Advertisement

Queen Creek softball playing motivated under new coach

Mar. 18—Veteran, author and motivational speaker David Goggins' 40% rule has been made famous by his countless speeches and books that have helped change the lives of many.

The rule itself is simple. When you think you've exhorted yourself at 100% effort in anything you do, you're really only at 40%. That means you have 60% left to give.

The rule has been adopted by many to tackle a variety of things in their lives. It's also been adopted by the Queen Creek softball program this season under new coach Ann Pierson.

The meaning is the same. But it also has allowed each girl to dissect it in their own way and apply it on the diamond. It's safe to say they've all embraced it.

"Whenever you feel like you're too tired or too exhausted you can push yourself past your limits," Queen Creek senior pitcher Jenae Berry said. "It allows me to push my expectations and be better. It just pushed me in every aspect of my life."

Berry said she didn't know who Goggins was when Pierson brought up his 40% rule. She also wasn't familiar with Jocko Willink's "good" mantra.

Just like Goggins', Willink's is simple, too. If someone presents you with bad news, you respond with "good."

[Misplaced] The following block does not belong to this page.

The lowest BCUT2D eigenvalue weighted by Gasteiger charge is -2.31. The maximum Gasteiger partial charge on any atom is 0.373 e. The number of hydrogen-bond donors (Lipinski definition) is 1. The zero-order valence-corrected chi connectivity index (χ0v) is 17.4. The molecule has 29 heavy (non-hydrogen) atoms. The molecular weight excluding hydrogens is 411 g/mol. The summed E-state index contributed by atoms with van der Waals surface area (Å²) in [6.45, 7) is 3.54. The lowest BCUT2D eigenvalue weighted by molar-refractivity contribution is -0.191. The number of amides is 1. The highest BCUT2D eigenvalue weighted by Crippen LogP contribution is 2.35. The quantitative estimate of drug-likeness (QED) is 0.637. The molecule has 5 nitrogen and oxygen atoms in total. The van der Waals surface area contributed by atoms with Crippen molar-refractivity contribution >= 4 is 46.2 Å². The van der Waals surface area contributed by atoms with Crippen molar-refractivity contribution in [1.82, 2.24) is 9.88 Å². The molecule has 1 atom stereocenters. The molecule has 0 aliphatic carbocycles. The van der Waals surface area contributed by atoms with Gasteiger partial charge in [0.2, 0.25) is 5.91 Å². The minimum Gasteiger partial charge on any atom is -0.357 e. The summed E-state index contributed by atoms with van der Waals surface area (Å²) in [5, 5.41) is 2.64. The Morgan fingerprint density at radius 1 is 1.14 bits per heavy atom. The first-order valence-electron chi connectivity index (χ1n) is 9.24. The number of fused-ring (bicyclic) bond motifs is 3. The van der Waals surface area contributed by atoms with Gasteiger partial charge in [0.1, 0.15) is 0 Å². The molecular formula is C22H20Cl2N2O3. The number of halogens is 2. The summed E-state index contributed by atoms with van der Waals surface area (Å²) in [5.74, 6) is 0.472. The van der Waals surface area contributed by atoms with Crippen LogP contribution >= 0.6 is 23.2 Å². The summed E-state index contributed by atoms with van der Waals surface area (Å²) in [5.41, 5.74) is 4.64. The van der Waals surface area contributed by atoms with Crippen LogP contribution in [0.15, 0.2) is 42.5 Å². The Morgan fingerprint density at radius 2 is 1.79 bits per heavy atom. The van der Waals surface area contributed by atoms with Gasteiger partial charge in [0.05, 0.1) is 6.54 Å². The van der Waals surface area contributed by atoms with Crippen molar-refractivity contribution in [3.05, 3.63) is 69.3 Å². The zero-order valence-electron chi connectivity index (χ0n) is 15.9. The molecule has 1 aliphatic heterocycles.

Both terms have been placed on the back of Queen Creek softball shirts this season. It's a constant reminder that they are only playing for each other, not as individuals and not for any other team.

Pierson said the girls have all bought in to the new mindset with the program. And so far, it's shown with Queen Creek's 8-3 record.

"Explaining the 40% rule, they were excited and bought in," Pierson said. "They laugh at me a little bit because when I show it to them, they ask, 'You're getting fired up, aren't you?' And I am."

Pierson spent well over two decades as a head coach at the collegiate softball level. She spent several years at Arizona State before starting the Grand Canyon University program, where she remained for 19 years.

She moved down to the high school ranks and coached at Queen Creek as an assistant under former coach Keith Householder. She took a brief hiatus from the Bulldogs last season to become a counselor at another school.

She returned this year under the same position and was also given the opportunity to interview for the newly opened head coaching spot.

"I knew I needed to come back to Queen Creek to work under this administration and with this staff," Pierson said. "To get an opportunity to work with these girls is a blessing."

Pierson is forced to look at the game from a different perspective at the high school level.

There are no long road trips. There are no recruiting trips all over the country scouring for players she feels best fit her program. Instead, she has a short drive to the school and field everyday where she coaches kids who genuinely want to be at Queen Creek.

Their talent level ranges. But that gives Pierson the opportunity to help develop players for the next level rather than getting them while they're ready to take the next step.